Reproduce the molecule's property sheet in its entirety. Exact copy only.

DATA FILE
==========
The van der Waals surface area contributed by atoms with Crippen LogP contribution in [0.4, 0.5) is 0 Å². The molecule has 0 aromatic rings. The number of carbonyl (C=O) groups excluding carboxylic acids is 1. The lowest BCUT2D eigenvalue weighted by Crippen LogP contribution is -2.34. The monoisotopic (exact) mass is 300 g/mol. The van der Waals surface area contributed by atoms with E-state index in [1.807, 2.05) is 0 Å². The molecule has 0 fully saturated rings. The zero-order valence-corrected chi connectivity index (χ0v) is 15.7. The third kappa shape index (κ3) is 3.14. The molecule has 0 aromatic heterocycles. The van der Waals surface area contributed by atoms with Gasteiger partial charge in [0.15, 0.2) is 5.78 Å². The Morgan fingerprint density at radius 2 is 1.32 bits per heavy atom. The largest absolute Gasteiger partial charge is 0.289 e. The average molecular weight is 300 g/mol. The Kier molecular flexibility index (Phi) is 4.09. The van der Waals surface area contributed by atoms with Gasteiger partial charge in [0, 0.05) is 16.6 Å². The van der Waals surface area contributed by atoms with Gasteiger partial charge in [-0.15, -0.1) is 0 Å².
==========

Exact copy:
The van der Waals surface area contributed by atoms with Crippen LogP contribution in [0.4, 0.5) is 0 Å². The molecule has 0 aromatic rings. The number of carbonyl (C=O) groups excluding carboxylic acids is 1. The lowest BCUT2D eigenvalue weighted by Crippen LogP contribution is -2.34. The monoisotopic (exact) mass is 300 g/mol. The van der Waals surface area contributed by atoms with E-state index in [1.807, 2.05) is 0 Å². The molecule has 0 fully saturated rings. The zero-order valence-corrected chi connectivity index (χ0v) is 15.7. The third kappa shape index (κ3) is 3.14. The molecule has 0 aromatic heterocycles. The van der Waals surface area contributed by atoms with Gasteiger partial charge in [0.15, 0.2) is 5.78 Å². The Morgan fingerprint density at radius 2 is 1.32 bits per heavy atom. The largest absolute Gasteiger partial charge is 0.289 e. The average molecular weight is 300 g/mol. The Kier molecular flexibility index (Phi) is 4.09. The van der Waals surface area contributed by atoms with Gasteiger partial charge in [0, 0.05) is 16.6 Å². The van der Waals surface area contributed by atoms with Gasteiger partial charge in [-0.15, -0.1) is 0 Å².